The War Rages On
I continue to be amazed, angered, and saddened by this war. I see it fought every day, and I look forward to the day when it will go away. After spending over 27 years in business, with most of them being in the world of continuous improvement, I can see the irony and senselessness of this battle. Are you a lean organization or a six sigma organization? Which philosophy should we use? I have even heard people arguing about which approach is better. What is most amazing however is that each tool set, philosophy package, or improvement methodology has been around for twenty years or more - you know, before computers. The tools aren't new, but the war rages on.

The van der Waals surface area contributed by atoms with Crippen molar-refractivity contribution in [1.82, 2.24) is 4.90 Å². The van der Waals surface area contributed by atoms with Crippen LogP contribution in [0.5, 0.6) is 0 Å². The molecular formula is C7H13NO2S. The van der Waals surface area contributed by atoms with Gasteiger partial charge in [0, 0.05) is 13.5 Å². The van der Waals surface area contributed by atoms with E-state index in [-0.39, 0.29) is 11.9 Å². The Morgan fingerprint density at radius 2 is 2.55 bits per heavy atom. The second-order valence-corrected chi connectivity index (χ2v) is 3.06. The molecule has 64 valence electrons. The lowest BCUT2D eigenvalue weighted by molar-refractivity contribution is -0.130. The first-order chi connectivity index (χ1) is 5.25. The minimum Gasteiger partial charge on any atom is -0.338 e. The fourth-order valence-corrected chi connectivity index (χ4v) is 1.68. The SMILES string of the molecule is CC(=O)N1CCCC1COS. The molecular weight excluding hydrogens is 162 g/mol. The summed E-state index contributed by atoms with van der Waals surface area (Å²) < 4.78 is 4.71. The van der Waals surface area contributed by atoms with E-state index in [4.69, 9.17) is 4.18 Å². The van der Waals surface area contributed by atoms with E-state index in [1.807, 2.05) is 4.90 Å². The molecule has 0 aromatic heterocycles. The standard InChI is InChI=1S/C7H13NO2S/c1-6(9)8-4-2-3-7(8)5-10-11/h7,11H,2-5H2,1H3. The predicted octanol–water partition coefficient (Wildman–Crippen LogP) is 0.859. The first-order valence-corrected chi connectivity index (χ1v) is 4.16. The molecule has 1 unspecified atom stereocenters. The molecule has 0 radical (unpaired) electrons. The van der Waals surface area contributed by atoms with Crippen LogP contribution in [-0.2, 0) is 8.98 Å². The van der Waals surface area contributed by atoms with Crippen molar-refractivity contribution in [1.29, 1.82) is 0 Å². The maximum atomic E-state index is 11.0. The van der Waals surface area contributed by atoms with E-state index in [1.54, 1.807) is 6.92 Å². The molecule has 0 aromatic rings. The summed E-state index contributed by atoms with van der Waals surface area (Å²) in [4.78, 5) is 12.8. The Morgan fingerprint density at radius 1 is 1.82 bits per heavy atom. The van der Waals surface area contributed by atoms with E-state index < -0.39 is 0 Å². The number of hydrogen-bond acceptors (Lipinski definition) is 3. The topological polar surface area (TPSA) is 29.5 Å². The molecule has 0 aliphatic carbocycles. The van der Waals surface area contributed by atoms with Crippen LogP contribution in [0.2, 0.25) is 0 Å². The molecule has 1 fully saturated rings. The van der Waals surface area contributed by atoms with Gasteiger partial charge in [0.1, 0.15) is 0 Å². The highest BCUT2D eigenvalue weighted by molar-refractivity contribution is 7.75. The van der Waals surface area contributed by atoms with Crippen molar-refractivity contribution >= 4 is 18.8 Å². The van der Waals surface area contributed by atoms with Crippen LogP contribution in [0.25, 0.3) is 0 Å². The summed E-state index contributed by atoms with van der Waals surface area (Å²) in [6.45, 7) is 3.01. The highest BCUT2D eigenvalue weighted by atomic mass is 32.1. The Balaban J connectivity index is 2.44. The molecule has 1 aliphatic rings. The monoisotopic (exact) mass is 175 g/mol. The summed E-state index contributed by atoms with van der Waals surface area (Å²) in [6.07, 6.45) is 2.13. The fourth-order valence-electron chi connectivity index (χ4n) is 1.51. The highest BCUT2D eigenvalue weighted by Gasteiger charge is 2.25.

Both approaches represent tool sets for process improvement! Work in its simplest sense is a collection of processes that are performed by people and machines each day. If you look at the application summaries of past Baldrige winners, you will see this definition repeated time and time again. At its core, six sigma is a measure of process quality and a methodology for making process improvements. The essence of lean thinking is grounded in the Toyota Production System, which considers people and processes to be its two main pillars. Both approaches represent tool sets, belief systems, and ways of thinking. Both approaches can help make your organization better, and you need both in order to move closer towards your optimum performance levels and effectively pursue process excellence. This is truly a case where you can take and use the best of both worlds - you can have your six sigma cake and eat your lean cake too.